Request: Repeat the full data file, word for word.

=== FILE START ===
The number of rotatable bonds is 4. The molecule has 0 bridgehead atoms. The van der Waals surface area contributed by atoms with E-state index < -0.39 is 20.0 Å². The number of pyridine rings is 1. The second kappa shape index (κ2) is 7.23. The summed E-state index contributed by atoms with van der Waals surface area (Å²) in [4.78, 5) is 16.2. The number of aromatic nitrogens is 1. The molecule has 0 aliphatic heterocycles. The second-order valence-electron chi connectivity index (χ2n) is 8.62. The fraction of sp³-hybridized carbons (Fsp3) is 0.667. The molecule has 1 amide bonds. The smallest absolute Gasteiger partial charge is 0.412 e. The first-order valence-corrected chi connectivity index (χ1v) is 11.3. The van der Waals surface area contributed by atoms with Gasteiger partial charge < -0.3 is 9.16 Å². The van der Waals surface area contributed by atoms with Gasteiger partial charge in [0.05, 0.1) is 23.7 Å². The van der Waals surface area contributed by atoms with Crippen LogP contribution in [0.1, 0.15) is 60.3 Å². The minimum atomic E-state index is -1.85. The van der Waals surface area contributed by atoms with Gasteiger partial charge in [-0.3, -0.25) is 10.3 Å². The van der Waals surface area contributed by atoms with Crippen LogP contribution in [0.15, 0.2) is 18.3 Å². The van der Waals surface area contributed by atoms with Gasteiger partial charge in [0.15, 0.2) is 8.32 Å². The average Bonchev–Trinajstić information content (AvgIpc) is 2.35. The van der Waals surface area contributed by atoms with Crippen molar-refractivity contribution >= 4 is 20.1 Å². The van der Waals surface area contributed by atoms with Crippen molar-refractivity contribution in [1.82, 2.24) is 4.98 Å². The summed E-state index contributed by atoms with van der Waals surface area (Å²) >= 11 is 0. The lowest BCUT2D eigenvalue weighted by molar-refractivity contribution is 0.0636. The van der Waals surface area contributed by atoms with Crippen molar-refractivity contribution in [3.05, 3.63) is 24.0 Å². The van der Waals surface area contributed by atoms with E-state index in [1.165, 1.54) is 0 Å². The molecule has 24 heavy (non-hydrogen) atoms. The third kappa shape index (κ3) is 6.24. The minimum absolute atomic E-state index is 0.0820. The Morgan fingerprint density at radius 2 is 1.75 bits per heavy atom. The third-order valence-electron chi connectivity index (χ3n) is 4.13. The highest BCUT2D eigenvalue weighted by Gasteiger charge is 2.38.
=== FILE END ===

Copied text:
The number of rotatable bonds is 4. The molecule has 0 bridgehead atoms. The van der Waals surface area contributed by atoms with E-state index < -0.39 is 20.0 Å². The number of pyridine rings is 1. The second kappa shape index (κ2) is 7.23. The summed E-state index contributed by atoms with van der Waals surface area (Å²) in [4.78, 5) is 16.2. The number of aromatic nitrogens is 1. The molecule has 0 aliphatic heterocycles. The second-order valence-electron chi connectivity index (χ2n) is 8.62. The fraction of sp³-hybridized carbons (Fsp3) is 0.667. The molecule has 1 amide bonds. The smallest absolute Gasteiger partial charge is 0.412 e. The first-order valence-corrected chi connectivity index (χ1v) is 11.3. The van der Waals surface area contributed by atoms with Gasteiger partial charge < -0.3 is 9.16 Å². The van der Waals surface area contributed by atoms with Gasteiger partial charge in [0.05, 0.1) is 23.7 Å². The van der Waals surface area contributed by atoms with Crippen LogP contribution in [0.1, 0.15) is 60.3 Å². The minimum atomic E-state index is -1.85. The van der Waals surface area contributed by atoms with Gasteiger partial charge in [-0.3, -0.25) is 10.3 Å². The van der Waals surface area contributed by atoms with Crippen LogP contribution in [0.15, 0.2) is 18.3 Å². The van der Waals surface area contributed by atoms with Gasteiger partial charge in [0.15, 0.2) is 8.32 Å². The average Bonchev–Trinajstić information content (AvgIpc) is 2.35. The van der Waals surface area contributed by atoms with Crippen molar-refractivity contribution >= 4 is 20.1 Å². The van der Waals surface area contributed by atoms with Crippen molar-refractivity contribution in [1.82, 2.24) is 4.98 Å². The summed E-state index contributed by atoms with van der Waals surface area (Å²) >= 11 is 0. The lowest BCUT2D eigenvalue weighted by molar-refractivity contribution is 0.0636. The van der Waals surface area contributed by atoms with Crippen molar-refractivity contribution in [3.05, 3.63) is 24.0 Å². The van der Waals surface area contributed by atoms with E-state index in [1.165, 1.54) is 0 Å². The molecule has 24 heavy (non-hydrogen) atoms. The third kappa shape index (κ3) is 6.24. The minimum absolute atomic E-state index is 0.0820. The Morgan fingerprint density at radius 2 is 1.75 bits per heavy atom. The third-order valence-electron chi connectivity index (χ3n) is 4.13. The highest BCUT2D eigenvalue weighted by Gasteiger charge is 2.38.